BRAZILE: George, last year the Republicans tried to redefine rape, over the last...

STEPHANOPOULOS: What do you mean by that?

BRAZILE: Redefine rape as it to relates to who's the victim, who's the accuser. There was a whole big fight that the Republicans had to back down on. In 36 of 44 state legislatures across the country, Republicans have put forward amendments to restrict woman's access to health care, birth control, mammogram screenings, of course, defining of personhood.

This is a campaign that women feel very strong about and I don't think -- it's not just partisan, because, you know what, we have pigs on the Democrat side. Some of us don't want to say it, we have pigs. We have make pigs.



WILL: Name names, Brazile.

BRAZILE: George, I have but just a few...


BRAZILE: But, we know the culture is sexist, misogynist. But this was -- what Rush Limbaugh did was over the top. And the Republicans had to figure out how to pull him back. They couldn't pull him back. They started to distance themselves. Then the advertisers stepped in, and that's why I believe it's a huge problem for Republicans.

STEPHANOPOULOS: Mitt Romney hates talking about his entire issue. That is very, very clear. But he is going to have to engage it at some level, what would you advise?

DOWD: Well, the first thing is I think he -- anybody should have come out with some courage of their convictions and told Rush Limbaugh he was totally wrong to do this.

I think the myth -- there's a myth around Rush Limbaugh. This idea that he influences a large number of Republican voters is a complete myth. Keep in mind, Rush Limbaugh attacked Newt Gingrich before the South Carolina Primary, and Newt Gingrich won South Carolina.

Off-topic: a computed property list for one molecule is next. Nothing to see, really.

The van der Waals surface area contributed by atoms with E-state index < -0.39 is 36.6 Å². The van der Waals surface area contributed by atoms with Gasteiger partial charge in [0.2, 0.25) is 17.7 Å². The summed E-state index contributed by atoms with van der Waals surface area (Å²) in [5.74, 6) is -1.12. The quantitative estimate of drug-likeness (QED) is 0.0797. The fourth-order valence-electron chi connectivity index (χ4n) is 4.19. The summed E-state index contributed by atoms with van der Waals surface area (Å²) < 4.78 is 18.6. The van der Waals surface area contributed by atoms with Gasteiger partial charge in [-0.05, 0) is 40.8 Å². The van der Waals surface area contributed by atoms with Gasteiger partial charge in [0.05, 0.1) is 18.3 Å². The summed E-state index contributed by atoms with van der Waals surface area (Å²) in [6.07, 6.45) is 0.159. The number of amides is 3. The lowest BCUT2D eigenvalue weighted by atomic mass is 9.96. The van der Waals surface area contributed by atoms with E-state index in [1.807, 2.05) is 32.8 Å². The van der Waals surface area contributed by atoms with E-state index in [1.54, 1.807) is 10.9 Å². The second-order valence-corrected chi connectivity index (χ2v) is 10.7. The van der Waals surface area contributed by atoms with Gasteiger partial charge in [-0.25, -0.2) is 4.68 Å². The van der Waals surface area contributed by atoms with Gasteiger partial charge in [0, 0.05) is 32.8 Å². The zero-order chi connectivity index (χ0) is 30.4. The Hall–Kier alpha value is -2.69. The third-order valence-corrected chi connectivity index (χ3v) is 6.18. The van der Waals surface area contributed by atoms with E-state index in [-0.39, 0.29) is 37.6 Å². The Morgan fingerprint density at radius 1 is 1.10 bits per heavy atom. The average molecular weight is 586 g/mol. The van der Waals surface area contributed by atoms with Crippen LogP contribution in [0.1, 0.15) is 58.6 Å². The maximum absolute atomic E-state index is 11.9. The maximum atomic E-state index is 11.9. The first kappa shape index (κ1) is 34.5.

And then Rush Limbaugh attacked Mitt Romney before the Florida Primary, and Mitt Romney wins Florida. I think the problem is the Republican leaders, Mitt Romney and the other candidates, don't have the courage to say what they say in quiet, which, they think Rush Limbaugh is a buffoon.

They think Rush Limbaugh is a buffoon. They don't think he's helpful in this marketplace. They think he is like a clown coming out of a small car at a circus. It's great he is entertaining and all that. But nobody takes him seriously.

If I were Mitt Romney, I would stand up and say, we need to change the political discourse in this country. Whatever words we use on the left or the right, we need to change the political discourse.

NOONAN: Yes, there's also a sense that those who are not sympathetic to conservatives love to make believe that conservatives are lemmings, who tug their forelock and say, yes, sir, to people like Rush Limbaugh. It should not be true. There are many reasons to believe it is not true. For those who do it, they should stop.

But, Donna, I have got to say, whether or not -- let's just call it birth control, not abortifacients and sterilization, whether or not birth control coverage under insurance companies is desirable, the real issue is you don't get it by -- through an assault on the First Amendment, which is more important.

This is about...

BRAZILE: It's about health care. It's about prevention. It's mammograms. It's not about sex. The Republicans keep thinking it's about sex. It's about preventing, you know, women...

NOONAN: It is about things that are unacceptable to our church.


BRAZILE: I am in that same church.

NOONAN: I know. And this is unacceptable to that church.


DEAN: And 82 percent (inaudible) use birth control pills. Give me a break here. I mean, it's ridiculous.

BRAZILE: It's unacceptable for women not to have a full range of reproductive health services when they need them.

DOWD: But part of what's happened here, part of, I think, what happens here, Rush says what he said, which is despicable, and then we use words like this is a war on women. It's not a war on women. There's not a bunch of Republicans out there, saying, I want to take women out, I don't them part of the political discourse.

People say wrong things. People do and sponsor wrong policies. But there's -- when we use terms like the -- whatever Rush said or even terms applied to African-Americans or terms applied to gay people, or terms to intellectual people, disabilities, or use word terms like war on women, that's the problem in our discourse. It's why we can't have a reasonable conversation.